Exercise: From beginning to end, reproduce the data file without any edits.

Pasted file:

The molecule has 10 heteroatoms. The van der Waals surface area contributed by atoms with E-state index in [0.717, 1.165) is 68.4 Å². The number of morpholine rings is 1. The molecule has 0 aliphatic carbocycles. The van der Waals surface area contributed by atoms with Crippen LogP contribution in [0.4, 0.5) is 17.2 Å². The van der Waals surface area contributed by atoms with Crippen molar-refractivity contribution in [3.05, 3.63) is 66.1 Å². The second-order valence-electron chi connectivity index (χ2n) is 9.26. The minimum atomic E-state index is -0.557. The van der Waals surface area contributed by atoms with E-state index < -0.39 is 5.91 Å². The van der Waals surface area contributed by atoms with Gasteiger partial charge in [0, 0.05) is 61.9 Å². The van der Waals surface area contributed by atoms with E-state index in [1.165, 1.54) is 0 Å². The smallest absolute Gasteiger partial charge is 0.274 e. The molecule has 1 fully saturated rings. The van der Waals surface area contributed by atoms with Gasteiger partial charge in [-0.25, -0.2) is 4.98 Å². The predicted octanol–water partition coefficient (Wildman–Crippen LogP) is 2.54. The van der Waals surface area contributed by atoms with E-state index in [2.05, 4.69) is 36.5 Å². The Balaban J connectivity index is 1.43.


The molecule has 10 heteroatoms. The van der Waals surface area contributed by atoms with E-state index in [0.717, 1.165) is 68.4 Å². The number of morpholine rings is 1. The molecule has 0 aliphatic carbocycles. The van der Waals surface area contributed by atoms with Crippen LogP contribution in [0.4, 0.5) is 17.2 Å². The van der Waals surface area contributed by atoms with Crippen molar-refractivity contribution in [3.05, 3.63) is 66.1 Å². The second-order valence-electron chi connectivity index (χ2n) is 9.26. The minimum atomic E-state index is -0.557. The van der Waals surface area contributed by atoms with E-state index < -0.39 is 5.91 Å². The van der Waals surface area contributed by atoms with Gasteiger partial charge in [0, 0.05) is 61.9 Å². The van der Waals surface area contributed by atoms with E-state index in [1.165, 1.54) is 0 Å². The smallest absolute Gasteiger partial charge is 0.274 e. The molecule has 1 fully saturated rings. The van der Waals surface area contributed by atoms with Gasteiger partial charge in [-0.25, -0.2) is 4.98 Å². The predicted octanol–water partition coefficient (Wildman–Crippen LogP) is 2.54. The van der Waals surface area contributed by atoms with E-state index in [2.05, 4.69) is 36.5 Å². The Balaban J connectivity index is 1.43.